But I’m not here to talk about the movie. I’m here to talk about this story and this life that has been stuck in my brain for the past 24 hours and I can’t seem to stop thinking about it. I’m here to talk about my serious goals to improving my non-fiction writing because I love writing it. I’m here to talk about how Joan Didion will probably be my favorite non-fiction writer until the day I die.

I used to be able to write observationally. I would listen to music and point out the variations and mixology of drums to guitar to vocals. I would watch a stream of water from a car wash and how the soapy bubbles refracted hints of a hidden rainbow. I used to sit in my room and write terrible poetry about the imagery in my mind. “Consciousness is…” being a poem I wrote in five minutes.

I didn’t hear about Joan Didion until a few years ago when I read A Year of Magical Thinking. After watching that film, it was obvious I knew nothing about her life. All I knew was that she wrote this book about losing her husband and how incredibly beautiful it was. I honestly wish I learned more about her in college while I was studying journalism.

Journalism nowadays feels like the rapid reporting of trivial issues. A quick tweet from our president or five things you should know about your face cream are the kinds of stories that rise to the top of reading lists. It’s a series of short articles less than 500 words and meant to be read, digested, and forgotten. Even political pieces about the subject of the hour are overwrought with over-emotional commentary and opinions on how much he sucks.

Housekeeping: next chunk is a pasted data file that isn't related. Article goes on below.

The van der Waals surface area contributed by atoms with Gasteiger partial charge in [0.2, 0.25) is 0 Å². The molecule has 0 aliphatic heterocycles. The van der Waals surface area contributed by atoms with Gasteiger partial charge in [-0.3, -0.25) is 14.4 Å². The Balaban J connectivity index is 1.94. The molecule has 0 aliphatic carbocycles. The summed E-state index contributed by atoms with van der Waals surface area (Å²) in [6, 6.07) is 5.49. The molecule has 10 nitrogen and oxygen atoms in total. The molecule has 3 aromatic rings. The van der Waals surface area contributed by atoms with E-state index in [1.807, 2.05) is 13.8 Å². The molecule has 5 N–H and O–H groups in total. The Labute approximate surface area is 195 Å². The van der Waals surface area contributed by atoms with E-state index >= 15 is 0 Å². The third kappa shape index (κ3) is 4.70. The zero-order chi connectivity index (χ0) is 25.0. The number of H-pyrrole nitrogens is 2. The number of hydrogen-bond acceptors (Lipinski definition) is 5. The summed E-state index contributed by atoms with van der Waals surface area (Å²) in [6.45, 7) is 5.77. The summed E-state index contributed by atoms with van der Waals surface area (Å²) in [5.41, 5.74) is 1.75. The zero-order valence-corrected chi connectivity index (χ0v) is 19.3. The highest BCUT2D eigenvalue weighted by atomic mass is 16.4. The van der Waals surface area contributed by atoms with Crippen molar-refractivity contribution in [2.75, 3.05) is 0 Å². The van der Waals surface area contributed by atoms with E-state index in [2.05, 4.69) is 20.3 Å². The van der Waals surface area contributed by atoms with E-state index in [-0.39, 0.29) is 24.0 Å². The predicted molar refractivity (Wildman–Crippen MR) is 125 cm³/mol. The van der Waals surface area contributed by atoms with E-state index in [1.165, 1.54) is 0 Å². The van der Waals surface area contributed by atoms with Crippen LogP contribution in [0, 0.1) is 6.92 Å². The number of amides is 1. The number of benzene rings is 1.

If I’d known about Joan Didion in college, then maybe I would still be trying to be a better journalist. Maybe I wouldn’t believe that all journalism was a sham to please advertisers. Perhaps my experience interning at Conde Nast wouldn’t have left me with a bad taste in my mouth. I gave up that dream because it didn’t seem worth working hard when everyone was networking harder.

But after watching Joan Didion and how she made reporting a style and how her observations haunt her until she writes them down, it’s really made me rethink how I approach my work here. I don’t want to be writing short pieces that you can throw away. I want to write substantially, poignantly, and richly. Of course I don’t want to bore you as well, but as Joan Didion says, I just want to answer the questions I ask myself.

The new trailer for A Wrinkle in Time is out and words can’t express my emotional state

You guys.

You ladies.

You all.